Amazon and others have raised awareness of how the in-store shopping experience can be sped up (and into the future) using computer vision to let a person pay for and take away items without ever interacting with a cashier, human or otherwise. Today, a startup is announcing funding for its own take on how to use AI-based video detection get more insights out of the retail experience. Deep North, which has built an analytics platform that builds insights for retailers based on the the videos from the CCTV and other cameras that those retailers already use, is today announcing that it has raised $25.7 million in funding, a Series A round that it plans to use to continue expanding its platform.
Deep North’s AI currently measures such parameters as daily entries and exits; occupancy; queue times; conversions and heat maps — a list and product roadmap that it’s planning to continue growing with this latest investment. It says that using cameras to build its insights is more accurate and scalable than current solutions that include devices like beacons, RFID tags, mobile networks, smartphone tracking and shopping data. A typical installation takes a weekend to do.
The funding is being led by London VC Celeres Investments (backer of self-driving startup Phantom AI, among others), with participation also from Engage, AI List Capital and others. The startup is not disclosing its valuation, and previously Deep North has not disclosed how much it has raised.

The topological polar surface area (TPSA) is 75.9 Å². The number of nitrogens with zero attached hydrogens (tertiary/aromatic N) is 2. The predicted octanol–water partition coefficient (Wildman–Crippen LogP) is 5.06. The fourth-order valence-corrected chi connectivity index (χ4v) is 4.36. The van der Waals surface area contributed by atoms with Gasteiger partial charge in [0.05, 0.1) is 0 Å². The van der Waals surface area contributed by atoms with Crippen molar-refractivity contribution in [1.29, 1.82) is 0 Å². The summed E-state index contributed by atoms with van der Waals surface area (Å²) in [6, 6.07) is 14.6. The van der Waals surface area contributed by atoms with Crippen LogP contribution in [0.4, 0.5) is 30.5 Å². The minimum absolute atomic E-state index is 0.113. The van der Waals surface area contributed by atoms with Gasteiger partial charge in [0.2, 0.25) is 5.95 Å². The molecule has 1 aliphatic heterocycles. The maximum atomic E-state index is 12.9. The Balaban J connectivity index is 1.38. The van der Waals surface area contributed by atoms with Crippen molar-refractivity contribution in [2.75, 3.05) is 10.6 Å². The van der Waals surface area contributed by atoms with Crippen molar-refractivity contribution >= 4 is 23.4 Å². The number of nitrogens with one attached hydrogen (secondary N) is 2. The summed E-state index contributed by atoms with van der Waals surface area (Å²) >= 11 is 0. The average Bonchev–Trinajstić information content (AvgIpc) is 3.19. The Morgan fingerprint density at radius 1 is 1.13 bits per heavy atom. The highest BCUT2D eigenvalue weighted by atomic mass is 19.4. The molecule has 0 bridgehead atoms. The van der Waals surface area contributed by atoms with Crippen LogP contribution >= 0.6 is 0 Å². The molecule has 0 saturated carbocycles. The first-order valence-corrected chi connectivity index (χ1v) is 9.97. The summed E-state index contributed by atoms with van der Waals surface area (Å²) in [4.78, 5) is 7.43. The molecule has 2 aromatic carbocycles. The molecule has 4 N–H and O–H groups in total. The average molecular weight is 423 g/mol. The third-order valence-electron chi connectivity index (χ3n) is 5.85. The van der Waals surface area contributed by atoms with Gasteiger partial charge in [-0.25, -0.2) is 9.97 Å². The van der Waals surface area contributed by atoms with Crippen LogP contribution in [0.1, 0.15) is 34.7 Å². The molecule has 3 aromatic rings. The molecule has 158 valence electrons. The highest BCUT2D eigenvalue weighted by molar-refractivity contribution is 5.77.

Previously known as VMAXX, the Bay Area-based startup, according to CEO and co-founder Rohan Sanil, currently is in use by customers in the US and Europe. It does not disclose customer names, but Sanil said the list includes shopping centers, retailers, commercial real estate businesses and transportation hubs.
There are a number of retail analytics plays on the market today, but up to now the vast majority of them have been based on using other kinds of non-visual (and non-video) data to build their pictures of how a business is working, including logs of sales, card payments, in-store beacons, in-store WiFi and smartphone usage.
This list is, indeed, extensive and already provides a startling amount of data on the average shopper, but it has its drawbacks. Some people don’t use in-store WiFi; beacons are not as ubiquitous as CCTV; certain shopping data is a false positive, in the sense that if you don’t buy anything, it’s harder to track why not and where everything went wrong in getting you to shop; and perhaps, most importantly, you can’t see how shoppers are behaving, where they are looking and walking.
“The data collected [by these other means] is only 30-60% accurate and then extrapolated,” Sanil notes in a blog post. And that is not the only challenge. “The other is the enormous cost of the technology along with the software – which requires a team of programmers to get anything beyond stock analysis – plus being locked into a single vendor.”